In the wild, oysters form reefs, which are a dominant feature of many coastal estuaries. Oysters are often considered a ‘keystone species,’ providing valuable shelter and habitat for many other estuarine organisms, improving water quality, and reducing bank erosion.
Oysters are typically found in estuaries, sounds, bays, and tidal creeks from brackish water (five parts per thousand [ppt] salinity) to full strength seawater (35 ppt salinity). Oysters are tolerant organisms, able to withstand wide variations in temperature, salinity, and concentrations of suspended sediments and dissolved oxygen.
Typically, it is the Olympia Oyster that is farmed throughout the US. It is native to the Northwest and Canada but has been devastated in the wild by pollution and overfishing.
All Olympias on the market today are farm raised. Farm raising oysters has many benefits. Unlike other farming operations, the oysters are not raised at high density, neither is there a high density of farms in any one area due to effective zoning and permitting practices. Furthermore they are located in area of only moderate to low ecological sensitivity.
Their physical structure allows them to enhance habitats by providing a home for a complex assemblage of juvenile and adult species of animals and plants, preventing coastal erosion, and by concentrating food for larger predators in one area.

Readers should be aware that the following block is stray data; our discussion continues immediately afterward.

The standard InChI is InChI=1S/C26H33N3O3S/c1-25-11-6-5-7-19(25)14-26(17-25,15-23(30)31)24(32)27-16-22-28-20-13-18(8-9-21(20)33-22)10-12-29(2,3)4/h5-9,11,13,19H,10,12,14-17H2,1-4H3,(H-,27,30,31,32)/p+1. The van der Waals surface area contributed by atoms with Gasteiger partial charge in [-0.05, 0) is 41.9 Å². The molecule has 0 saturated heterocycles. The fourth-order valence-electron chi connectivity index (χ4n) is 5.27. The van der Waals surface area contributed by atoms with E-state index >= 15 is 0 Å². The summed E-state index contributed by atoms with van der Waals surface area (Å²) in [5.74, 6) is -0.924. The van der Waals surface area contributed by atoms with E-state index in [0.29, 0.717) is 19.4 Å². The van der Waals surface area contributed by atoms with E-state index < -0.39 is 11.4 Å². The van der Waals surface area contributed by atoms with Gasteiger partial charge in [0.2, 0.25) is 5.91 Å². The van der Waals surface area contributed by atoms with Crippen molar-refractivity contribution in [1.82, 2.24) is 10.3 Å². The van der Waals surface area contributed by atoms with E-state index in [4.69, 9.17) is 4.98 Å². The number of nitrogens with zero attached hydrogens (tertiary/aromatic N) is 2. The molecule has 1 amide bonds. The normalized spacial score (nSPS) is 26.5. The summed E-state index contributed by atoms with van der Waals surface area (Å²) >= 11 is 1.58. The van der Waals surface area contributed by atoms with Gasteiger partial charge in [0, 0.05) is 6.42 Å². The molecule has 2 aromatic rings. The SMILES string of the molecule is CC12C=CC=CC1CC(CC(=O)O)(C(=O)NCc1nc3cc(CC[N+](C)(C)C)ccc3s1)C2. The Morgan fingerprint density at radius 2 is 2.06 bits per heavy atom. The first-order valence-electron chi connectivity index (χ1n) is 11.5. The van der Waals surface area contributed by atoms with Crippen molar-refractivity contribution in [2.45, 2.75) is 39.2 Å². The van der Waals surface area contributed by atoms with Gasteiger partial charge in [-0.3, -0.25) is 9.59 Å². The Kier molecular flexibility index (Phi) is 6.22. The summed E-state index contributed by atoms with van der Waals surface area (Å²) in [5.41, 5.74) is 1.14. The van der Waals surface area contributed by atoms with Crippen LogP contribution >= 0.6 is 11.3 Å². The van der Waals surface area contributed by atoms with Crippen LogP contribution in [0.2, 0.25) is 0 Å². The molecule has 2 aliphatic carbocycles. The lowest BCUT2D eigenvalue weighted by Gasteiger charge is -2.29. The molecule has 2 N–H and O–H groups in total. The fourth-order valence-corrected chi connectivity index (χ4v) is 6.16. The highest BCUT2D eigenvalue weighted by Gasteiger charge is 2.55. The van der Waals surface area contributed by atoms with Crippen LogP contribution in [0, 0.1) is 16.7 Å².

No feed is used to farm Olympia oysters as they are filter feeders and get all the nutrition they need from algae and plankton in the water column. Acting as biofilters, they are able to actually improve water quality in an area by removing nitrogen, phosphorus and other nutrients for their own nourishment.
The absence of fish products as feed means these farms do not create waste and consequently have no downstream impacts on other ecosystems in the vicinity. The lack of feed also means they have no impact on stocks of other fish species which are often fished and turned into feed for fish farms. No chemicals are used in farming this species and incidence of disease is low.
Also unlike other farmed species, there is no escape danger as they have not been known to survive in the surrounding ecosystem following escape.
Broodstock or wild seed for hatcheries is taken from genetic stock in the region of the farm and thus all farmed species are native to the areas in which they are farmed.
Farmed oysters are healthy and actually beneficial for the environment. Cayman Sea Sense recommends this item for conscientious and delicious consumption.
Cayman Sea Sense is dedicated to helping consumers make informed and environmentally positive seafood choices. For more information on this and other seafood options please visit www.nationaltrust.org.ky/seasense.html or contact [email protected].